SUMMERVILLE — Responding to complaints of increasingly crowded roads and more time spent sitting in traffic, Dorchester County is working on a plan that could spell relief.

It would be the first time the county has ever come up with a comprehensive traffic plan, despite the fact that it's been the fastest-growing county in the state for the last several years.

About 30 residents met Wednesday for a workshop to start hammering out the details. It's one of several meetings that the county's traffic consultants will hold over the next several months.

The county hired Kimley-Horn and Associates of Raleigh to come up with a transportation plan for the next couple of decades. The plan is expected to be finished next summer.

"Public involvement is the key to success," Allison Fluitt, one of the consultants, said at the workshop.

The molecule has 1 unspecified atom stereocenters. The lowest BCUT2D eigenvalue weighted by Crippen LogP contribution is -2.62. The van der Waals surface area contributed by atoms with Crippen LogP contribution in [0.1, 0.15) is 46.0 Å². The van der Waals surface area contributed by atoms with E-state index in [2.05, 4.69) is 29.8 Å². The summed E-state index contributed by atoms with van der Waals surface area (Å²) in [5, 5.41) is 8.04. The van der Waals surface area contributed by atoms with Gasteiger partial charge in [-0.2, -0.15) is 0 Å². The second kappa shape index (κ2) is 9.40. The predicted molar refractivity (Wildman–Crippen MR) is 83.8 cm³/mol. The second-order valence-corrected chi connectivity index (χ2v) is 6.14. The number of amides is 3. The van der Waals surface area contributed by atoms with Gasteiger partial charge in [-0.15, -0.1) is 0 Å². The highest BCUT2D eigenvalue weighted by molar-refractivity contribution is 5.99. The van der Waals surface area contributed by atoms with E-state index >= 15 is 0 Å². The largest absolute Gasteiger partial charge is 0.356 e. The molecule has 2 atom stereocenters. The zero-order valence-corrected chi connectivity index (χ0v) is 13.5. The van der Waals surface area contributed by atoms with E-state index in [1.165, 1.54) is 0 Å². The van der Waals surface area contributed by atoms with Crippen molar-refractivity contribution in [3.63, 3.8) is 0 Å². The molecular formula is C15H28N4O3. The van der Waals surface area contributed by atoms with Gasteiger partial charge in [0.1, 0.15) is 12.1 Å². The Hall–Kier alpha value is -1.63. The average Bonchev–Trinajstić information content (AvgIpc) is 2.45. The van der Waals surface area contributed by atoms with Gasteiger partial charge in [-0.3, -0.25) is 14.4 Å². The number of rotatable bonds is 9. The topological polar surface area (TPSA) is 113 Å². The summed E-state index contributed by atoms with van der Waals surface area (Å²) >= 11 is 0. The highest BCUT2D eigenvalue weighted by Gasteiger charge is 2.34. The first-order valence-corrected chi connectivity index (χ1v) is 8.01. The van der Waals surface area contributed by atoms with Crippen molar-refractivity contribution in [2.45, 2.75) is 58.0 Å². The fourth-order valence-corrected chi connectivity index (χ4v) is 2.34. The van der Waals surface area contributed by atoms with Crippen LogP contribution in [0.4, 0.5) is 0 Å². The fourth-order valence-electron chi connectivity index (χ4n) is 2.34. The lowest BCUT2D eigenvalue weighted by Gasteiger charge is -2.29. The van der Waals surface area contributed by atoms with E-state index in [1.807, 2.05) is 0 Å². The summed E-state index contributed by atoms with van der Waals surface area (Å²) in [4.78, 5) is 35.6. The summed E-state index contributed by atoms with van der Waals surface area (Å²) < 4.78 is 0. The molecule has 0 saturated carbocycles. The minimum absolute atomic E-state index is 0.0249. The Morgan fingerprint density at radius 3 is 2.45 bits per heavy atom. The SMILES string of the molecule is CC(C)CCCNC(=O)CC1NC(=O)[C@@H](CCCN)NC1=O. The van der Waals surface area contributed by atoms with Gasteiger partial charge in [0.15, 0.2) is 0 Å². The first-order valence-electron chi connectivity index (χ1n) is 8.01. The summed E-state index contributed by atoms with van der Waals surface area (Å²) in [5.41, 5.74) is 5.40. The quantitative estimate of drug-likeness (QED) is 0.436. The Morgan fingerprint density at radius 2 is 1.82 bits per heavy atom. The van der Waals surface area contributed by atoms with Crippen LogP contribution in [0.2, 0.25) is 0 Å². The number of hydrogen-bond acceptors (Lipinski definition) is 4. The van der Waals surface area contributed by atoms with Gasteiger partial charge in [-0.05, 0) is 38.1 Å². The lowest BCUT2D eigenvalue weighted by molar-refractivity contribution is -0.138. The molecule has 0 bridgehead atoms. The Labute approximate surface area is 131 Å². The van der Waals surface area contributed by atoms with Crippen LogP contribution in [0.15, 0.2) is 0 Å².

Participants gathered around maps to mark the worst problems, such as Dorchester Road between Bacon's Bridge Road and U.S. Highway 17, and S.C. Highway 165 between U.S. 17 and S.C. 61.

Paying for new roads as state money continues to shrink will be a major challenge, consultant Mike Rutkowski said.

The consultants will study charging developers impact fees on new houses to pay for more roads, but impact fees can't be used to solve existing problems, he said.

On the other hand, if Congress approves an economic stimulus plan that includes road money, Dorchester County has a list of $450 million worth of projects that would qualify, Administrator Jason Ward said.

The county has given the list to the local congressional delegation, Council Chairman Jamie Feltner said.

"I don't like bailouts, and I don't like debt, but if they're going to start giving out money, I want to make sure Dorchester County gets its share," Feltner said.

The consultants also will study ways to reduce traffic on existing arteries. That includes looking at trains to keep trucks from overwhelming Interstate 26 if the port expands and new warehouses or industries move into the upper part of the county, which is a key component of the comprehensive plan council approved in November, Rutkowski said.

Reach Dave Munday at 937-5553 or